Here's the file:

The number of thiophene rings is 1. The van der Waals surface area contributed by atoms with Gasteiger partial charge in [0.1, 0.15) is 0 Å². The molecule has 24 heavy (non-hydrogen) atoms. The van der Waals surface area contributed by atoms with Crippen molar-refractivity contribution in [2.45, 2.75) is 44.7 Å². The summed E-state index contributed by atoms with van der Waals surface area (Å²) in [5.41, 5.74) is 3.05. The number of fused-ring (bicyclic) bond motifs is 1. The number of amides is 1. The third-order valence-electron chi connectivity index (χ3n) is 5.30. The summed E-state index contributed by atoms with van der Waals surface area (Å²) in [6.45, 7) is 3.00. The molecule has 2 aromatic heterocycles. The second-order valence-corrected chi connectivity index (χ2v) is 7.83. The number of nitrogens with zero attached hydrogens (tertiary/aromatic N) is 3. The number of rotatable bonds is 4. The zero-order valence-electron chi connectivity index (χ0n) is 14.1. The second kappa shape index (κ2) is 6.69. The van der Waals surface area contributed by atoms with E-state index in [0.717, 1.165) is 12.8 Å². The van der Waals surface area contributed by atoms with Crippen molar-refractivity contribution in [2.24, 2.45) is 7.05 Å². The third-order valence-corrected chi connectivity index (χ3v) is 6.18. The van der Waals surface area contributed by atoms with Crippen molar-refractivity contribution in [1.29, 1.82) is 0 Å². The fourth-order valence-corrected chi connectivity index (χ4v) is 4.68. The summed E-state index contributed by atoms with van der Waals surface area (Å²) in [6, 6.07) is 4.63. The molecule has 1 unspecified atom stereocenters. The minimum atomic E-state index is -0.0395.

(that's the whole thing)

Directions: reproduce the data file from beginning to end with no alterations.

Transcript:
The number of thiophene rings is 1. The van der Waals surface area contributed by atoms with Gasteiger partial charge in [0.1, 0.15) is 0 Å². The molecule has 24 heavy (non-hydrogen) atoms. The van der Waals surface area contributed by atoms with Crippen molar-refractivity contribution in [2.45, 2.75) is 44.7 Å². The summed E-state index contributed by atoms with van der Waals surface area (Å²) in [5.41, 5.74) is 3.05. The number of fused-ring (bicyclic) bond motifs is 1. The number of amides is 1. The third-order valence-electron chi connectivity index (χ3n) is 5.30. The summed E-state index contributed by atoms with van der Waals surface area (Å²) in [6.45, 7) is 3.00. The molecule has 2 aromatic heterocycles. The second-order valence-corrected chi connectivity index (χ2v) is 7.83. The number of nitrogens with zero attached hydrogens (tertiary/aromatic N) is 3. The number of rotatable bonds is 4. The zero-order valence-electron chi connectivity index (χ0n) is 14.1. The second kappa shape index (κ2) is 6.69. The van der Waals surface area contributed by atoms with E-state index in [0.717, 1.165) is 12.8 Å². The van der Waals surface area contributed by atoms with Crippen molar-refractivity contribution in [2.24, 2.45) is 7.05 Å². The third-order valence-corrected chi connectivity index (χ3v) is 6.18. The van der Waals surface area contributed by atoms with Crippen molar-refractivity contribution in [1.29, 1.82) is 0 Å². The fourth-order valence-corrected chi connectivity index (χ4v) is 4.68. The summed E-state index contributed by atoms with van der Waals surface area (Å²) in [6, 6.07) is 4.63. The molecule has 1 unspecified atom stereocenters. The minimum atomic E-state index is -0.0395.